2. Pokhara Valley, Nepal
Whether you are in Nepal for trekking the Himalayas, volunteering with an NGO or spotting the rhinos and elephants, a visit is not complete without catching a glimpse of (or a good long gaze at) Lake Phewa in Pokhara. Popular for being the gateway to the AnnaPurna trekking circuit, the valley has been blessed with panoramic views of this breathtaking region. Waking up to crystal clear views of snowy Mt. Fishtail, boating on Phewa’s placid waters and hiking to the sunkissed World Peace Pagoda could not have made me any happier. Throw in the cups of masala chai at Asian Teahouse, the surrounding Tibetan villages and the unimaginable hospitality of the local people and I was about ready to miss my return flight home.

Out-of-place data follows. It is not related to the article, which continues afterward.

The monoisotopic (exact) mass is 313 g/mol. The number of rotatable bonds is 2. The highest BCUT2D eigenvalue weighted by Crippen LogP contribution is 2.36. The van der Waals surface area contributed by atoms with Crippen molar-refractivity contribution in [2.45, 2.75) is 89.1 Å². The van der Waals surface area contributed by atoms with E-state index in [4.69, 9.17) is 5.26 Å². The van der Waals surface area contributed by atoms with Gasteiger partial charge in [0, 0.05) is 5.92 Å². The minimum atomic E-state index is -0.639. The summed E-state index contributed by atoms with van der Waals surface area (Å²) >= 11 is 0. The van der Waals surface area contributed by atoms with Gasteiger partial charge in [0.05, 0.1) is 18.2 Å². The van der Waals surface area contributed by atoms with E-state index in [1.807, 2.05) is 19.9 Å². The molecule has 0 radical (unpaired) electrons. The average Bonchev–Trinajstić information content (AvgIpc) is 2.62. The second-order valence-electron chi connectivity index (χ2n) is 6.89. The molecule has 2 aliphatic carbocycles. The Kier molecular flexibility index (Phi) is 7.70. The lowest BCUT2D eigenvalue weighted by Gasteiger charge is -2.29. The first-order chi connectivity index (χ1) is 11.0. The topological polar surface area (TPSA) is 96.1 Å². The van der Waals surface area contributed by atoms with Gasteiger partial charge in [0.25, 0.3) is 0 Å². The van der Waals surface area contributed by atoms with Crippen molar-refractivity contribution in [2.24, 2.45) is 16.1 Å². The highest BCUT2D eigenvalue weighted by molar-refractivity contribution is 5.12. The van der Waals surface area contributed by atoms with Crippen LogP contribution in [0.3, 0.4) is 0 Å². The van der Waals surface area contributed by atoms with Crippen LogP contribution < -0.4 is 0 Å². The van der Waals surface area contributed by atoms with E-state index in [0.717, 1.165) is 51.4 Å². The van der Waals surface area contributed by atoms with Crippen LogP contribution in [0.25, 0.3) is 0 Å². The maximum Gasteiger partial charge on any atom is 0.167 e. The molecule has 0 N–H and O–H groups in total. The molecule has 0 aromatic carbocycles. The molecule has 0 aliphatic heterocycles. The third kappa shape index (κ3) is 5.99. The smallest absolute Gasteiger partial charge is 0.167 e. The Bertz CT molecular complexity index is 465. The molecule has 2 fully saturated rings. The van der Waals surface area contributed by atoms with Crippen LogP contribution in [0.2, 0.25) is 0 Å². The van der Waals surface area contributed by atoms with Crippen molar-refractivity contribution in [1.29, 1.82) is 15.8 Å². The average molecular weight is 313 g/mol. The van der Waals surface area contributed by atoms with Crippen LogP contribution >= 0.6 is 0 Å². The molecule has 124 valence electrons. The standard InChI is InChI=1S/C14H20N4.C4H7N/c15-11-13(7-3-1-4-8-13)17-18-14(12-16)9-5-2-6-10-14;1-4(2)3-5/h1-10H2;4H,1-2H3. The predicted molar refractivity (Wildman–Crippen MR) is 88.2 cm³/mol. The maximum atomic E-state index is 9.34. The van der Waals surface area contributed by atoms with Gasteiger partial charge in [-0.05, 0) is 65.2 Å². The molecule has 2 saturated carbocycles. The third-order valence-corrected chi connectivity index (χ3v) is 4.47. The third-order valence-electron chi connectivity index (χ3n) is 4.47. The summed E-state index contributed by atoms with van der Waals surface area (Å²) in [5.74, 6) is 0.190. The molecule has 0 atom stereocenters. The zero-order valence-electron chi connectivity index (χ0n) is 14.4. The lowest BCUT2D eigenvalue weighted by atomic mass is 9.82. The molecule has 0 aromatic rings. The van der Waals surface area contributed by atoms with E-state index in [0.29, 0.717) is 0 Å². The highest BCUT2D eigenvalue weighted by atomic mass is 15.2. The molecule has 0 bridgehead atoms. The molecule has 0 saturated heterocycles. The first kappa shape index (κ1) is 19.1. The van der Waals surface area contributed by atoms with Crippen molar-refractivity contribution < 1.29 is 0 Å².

Guesthouses are homely, food is hearty and the scenery really is spectacular. Pokhara is so much more than just a place to rest your feet after a hike. A month here saw us paragliding from Sarangkot, exploring the Old Bazaar, playing guitar in an underground Blues bar and falling in love with the children of the Himalayan Children’s Care Home. Don’t miss out on the Nepali specials at Asian TeaHouse and Pandey Restaurant. For me, the smaller the café, the better the food. Venture away from those Lakeside favourites!
((Drum Roll please...))
1. Varkala, India
If Varkala were a fairytale, it would be the one that made you believe in love, trust in the happy ending and doodle hearts and flowers in your notebook.